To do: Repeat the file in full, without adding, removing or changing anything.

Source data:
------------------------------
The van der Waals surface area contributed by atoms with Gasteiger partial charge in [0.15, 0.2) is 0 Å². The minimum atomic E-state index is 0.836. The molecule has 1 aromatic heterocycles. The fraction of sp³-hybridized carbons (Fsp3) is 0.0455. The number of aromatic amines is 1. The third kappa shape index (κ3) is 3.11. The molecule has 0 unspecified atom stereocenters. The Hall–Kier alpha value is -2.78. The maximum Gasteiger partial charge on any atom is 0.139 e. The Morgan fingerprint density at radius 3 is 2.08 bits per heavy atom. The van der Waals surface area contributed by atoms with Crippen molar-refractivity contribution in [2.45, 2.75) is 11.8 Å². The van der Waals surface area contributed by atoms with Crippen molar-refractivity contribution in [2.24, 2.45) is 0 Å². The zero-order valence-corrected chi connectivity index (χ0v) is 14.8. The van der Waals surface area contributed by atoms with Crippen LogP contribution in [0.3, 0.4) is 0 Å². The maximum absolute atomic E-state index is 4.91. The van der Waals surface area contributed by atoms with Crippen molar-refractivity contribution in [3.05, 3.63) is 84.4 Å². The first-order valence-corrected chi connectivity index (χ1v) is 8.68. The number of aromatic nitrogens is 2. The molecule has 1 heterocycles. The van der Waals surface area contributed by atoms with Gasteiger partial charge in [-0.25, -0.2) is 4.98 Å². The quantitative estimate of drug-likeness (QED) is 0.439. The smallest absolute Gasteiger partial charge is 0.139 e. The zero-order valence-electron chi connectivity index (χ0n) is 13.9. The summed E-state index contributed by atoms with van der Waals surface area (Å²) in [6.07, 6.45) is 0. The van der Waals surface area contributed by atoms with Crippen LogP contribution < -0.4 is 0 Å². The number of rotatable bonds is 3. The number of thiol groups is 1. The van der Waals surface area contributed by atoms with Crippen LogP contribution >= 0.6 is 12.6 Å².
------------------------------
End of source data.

The van der Waals surface area contributed by atoms with Gasteiger partial charge in [0.15, 0.2) is 0 Å². The minimum atomic E-state index is 0.836. The molecule has 1 aromatic heterocycles. The fraction of sp³-hybridized carbons (Fsp3) is 0.0455. The number of aromatic amines is 1. The third kappa shape index (κ3) is 3.11. The molecule has 0 unspecified atom stereocenters. The Hall–Kier alpha value is -2.78. The maximum Gasteiger partial charge on any atom is 0.139 e. The Morgan fingerprint density at radius 3 is 2.08 bits per heavy atom. The van der Waals surface area contributed by atoms with Crippen molar-refractivity contribution in [2.45, 2.75) is 11.8 Å². The van der Waals surface area contributed by atoms with Crippen molar-refractivity contribution in [2.24, 2.45) is 0 Å². The zero-order valence-corrected chi connectivity index (χ0v) is 14.8. The van der Waals surface area contributed by atoms with Crippen LogP contribution in [0.3, 0.4) is 0 Å². The maximum absolute atomic E-state index is 4.91. The van der Waals surface area contributed by atoms with Crippen molar-refractivity contribution in [3.05, 3.63) is 84.4 Å². The first-order valence-corrected chi connectivity index (χ1v) is 8.68. The number of aromatic nitrogens is 2. The molecule has 1 heterocycles. The van der Waals surface area contributed by atoms with Gasteiger partial charge in [-0.25, -0.2) is 4.98 Å². The quantitative estimate of drug-likeness (QED) is 0.439. The smallest absolute Gasteiger partial charge is 0.139 e. The zero-order valence-electron chi connectivity index (χ0n) is 13.9. The summed E-state index contributed by atoms with van der Waals surface area (Å²) in [6.07, 6.45) is 0. The van der Waals surface area contributed by atoms with Crippen LogP contribution < -0.4 is 0 Å². The number of rotatable bonds is 3. The number of thiol groups is 1. The van der Waals surface area contributed by atoms with Crippen LogP contribution >= 0.6 is 12.6 Å².